We know, we know – feet in stirrups, someone poking around down there, and suddenly you’re mortified to ask the questions you’ve written down for your annual gynae visit. While you should never be too embarrassed to discuss your lady parts with a doctor, we put some of the trickier topics to Dr Alex Eskander from the The Gynae Centre…
Can rough sex be too rough on my vagina?
It’s normal for the vagina to be a little tender after penetrative sex – but with rough sex, just like any other part of your body, if it’s exposed to rough treatment it can feel bruised and sore after. You may also experience light spotting due to minor vaginal tearing or an inflamed cervix. This should heal on its own but if the soreness is still present a couple of days later, it’s time to see your gynaecologist. At the time of sex you can try to prevent some of the soreness by extending foreplay and using plenty of lubricant.
If I come to you for a problem and my vagina is looking unusual and/or smelling unpleasant what will you be thinking?
Gynaecologists see many patients with a wide ranging variety of problems. Many vaginal health problems involve changes to the appearance of the vulva area and unusual smells as these are some of the most common signs that indicate something is wrong. Most experienced gynaecologists have seen thousands of patients and it takes a lot to shock us. We go into the field to help women feel better and so if we come across something unusual, our main concern is in ascertaining what is causing the problem and providing effective treatment.
Is my vagina normal-looking? Do you compare my vagina to your other patients?
As gynaecologists we genuinely have no opinion whatsoever on what your vulva looks like and whether you’ve shaved or not. We see thousands of women and just like faces, each and every woman’s vulva is slightly different. Our focus is on assessing, diagnosing and treating you so you’re back to full health as quickly as possible.
I’ve noticed a weird discharge and have no idea what it is, what are common problems?
It’s normal for women to have vaginal discharge which changes in consistency throughout the month. However, when there is a change to your normal discharge, for example, an unusual smell, change in texture, colour or amount of discharge, this could indicate an underlying problem. Some of the most common reasons for changes to vaginal discharge include STIs, vaginitis and bacterial infections. If you’re experiencing any unusual changes you should see your gynaecologist.
My vagina leaks post sex, is that normal and why does it happen?
What goes in must come out! When your partner ejaculates inside the vagina, a small amount of the sperm will make its way into the uterus, but the rest of the seminal fluid will leak out as it doesn’t get absorbed into the body. It’s completely normal for fluids to leak out the vagina after sex and in addition to seminal fluid this includes vaginal secretions (which increase during sex), and any lubrication you’ve used.
And if you’re not sure where to start with your gynae, check out the below advice from the in-house experts at female health app Clue…
What is a gynaecologist for?
In the UK, your local GP is likely to perform any routine checks, such as pelvic exams and smear tests, as well as advise you on, and prescribe, contraception. You can also ask your GP to refer you to a gynaecologist for any further examinations, or you can make an appointment at a sexual health clinic.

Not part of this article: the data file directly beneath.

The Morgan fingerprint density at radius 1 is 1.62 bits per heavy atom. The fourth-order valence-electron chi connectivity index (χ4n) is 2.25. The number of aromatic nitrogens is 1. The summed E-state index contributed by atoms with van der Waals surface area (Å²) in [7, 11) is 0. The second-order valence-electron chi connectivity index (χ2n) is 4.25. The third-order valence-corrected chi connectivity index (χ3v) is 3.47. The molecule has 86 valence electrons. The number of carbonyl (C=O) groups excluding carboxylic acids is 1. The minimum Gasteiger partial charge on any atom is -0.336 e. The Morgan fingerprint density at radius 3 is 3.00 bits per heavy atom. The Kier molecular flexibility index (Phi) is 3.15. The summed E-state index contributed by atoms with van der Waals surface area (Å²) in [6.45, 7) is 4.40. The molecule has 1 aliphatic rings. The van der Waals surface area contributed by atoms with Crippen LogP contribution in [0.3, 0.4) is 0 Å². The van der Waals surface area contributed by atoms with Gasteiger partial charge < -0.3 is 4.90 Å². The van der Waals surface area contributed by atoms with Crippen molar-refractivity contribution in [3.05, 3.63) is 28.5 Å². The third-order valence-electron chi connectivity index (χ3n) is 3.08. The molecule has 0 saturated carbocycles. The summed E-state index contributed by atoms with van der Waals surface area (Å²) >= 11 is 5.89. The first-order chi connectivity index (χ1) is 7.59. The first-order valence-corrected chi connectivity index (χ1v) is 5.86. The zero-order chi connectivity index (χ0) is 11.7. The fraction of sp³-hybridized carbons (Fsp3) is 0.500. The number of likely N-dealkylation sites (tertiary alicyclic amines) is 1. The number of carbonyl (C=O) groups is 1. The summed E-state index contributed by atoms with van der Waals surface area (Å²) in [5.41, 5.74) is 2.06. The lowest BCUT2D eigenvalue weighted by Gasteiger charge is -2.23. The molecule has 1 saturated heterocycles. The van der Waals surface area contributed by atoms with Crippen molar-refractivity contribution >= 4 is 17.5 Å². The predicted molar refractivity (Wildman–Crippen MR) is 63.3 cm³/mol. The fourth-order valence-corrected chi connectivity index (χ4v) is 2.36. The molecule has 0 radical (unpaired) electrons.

What to expect
When getting ready for your appointment, have a think about the things you want to discuss with your doctor – whether you just want to have a regular check-up, discuss your contraception or if there are any changes that you are particularly concerned about. In addition to answering any queries you might have, your doctor will also ask some general questions about your health and family history – they might ask if you are sexually active, if you have a family history of breast or gynaecological cancers, if you currently have or have had any sexually transmitted infections, if you’d like an STI screening, and if you are currently on any form of birth control. Don’t be embarrassed about answering these questions – your doctor won’t judge you and won’t disclose anything you’ve mentioned during your appointment to anyone else.
Once you’ve answered the doctor’s questions and raised any concerns that you might have, the doctor will perform a pelvic exam. For a pelvic exam, you will need to remove your trousers/skirt and your undergarments. A pelvic exam is an inspection of your external and internal genital areas, and an assessment of the health of your reproductive system and organs. A smear test could also be performed, and will test for any cancerous changes to your cervix. The NHS starts cervical screening tests for women from the age of 25, and recommends that these are performed every 3 years, until the age of 50, after which the screening is performed every 5 years.
A pelvic exam usually involves three parts:
– A visual and physical inspection of the external genitalia (your entire vulva, including your labia, pubic hair, and the opening of your vagina).
– A speculum exam, when a speculum (a medical tool that is used to gently widen the vagina) is inserted into your vagina to allow your healthcare provider to see and assess the health of your cervix and vagina. Sometimes a sample may be taken in and around your vagina and cervix and to check the acidity of your vagina, and assessed for the presence of infections or changes in your cervical cells.
– A bimanual exam, in which your healthcare provider inserts two fingers into your vagina and places their other hand on your abdomen to assess the size and mobility of your uterus and ovaries. This may sound daunting at first, but shouldn’t be painful.
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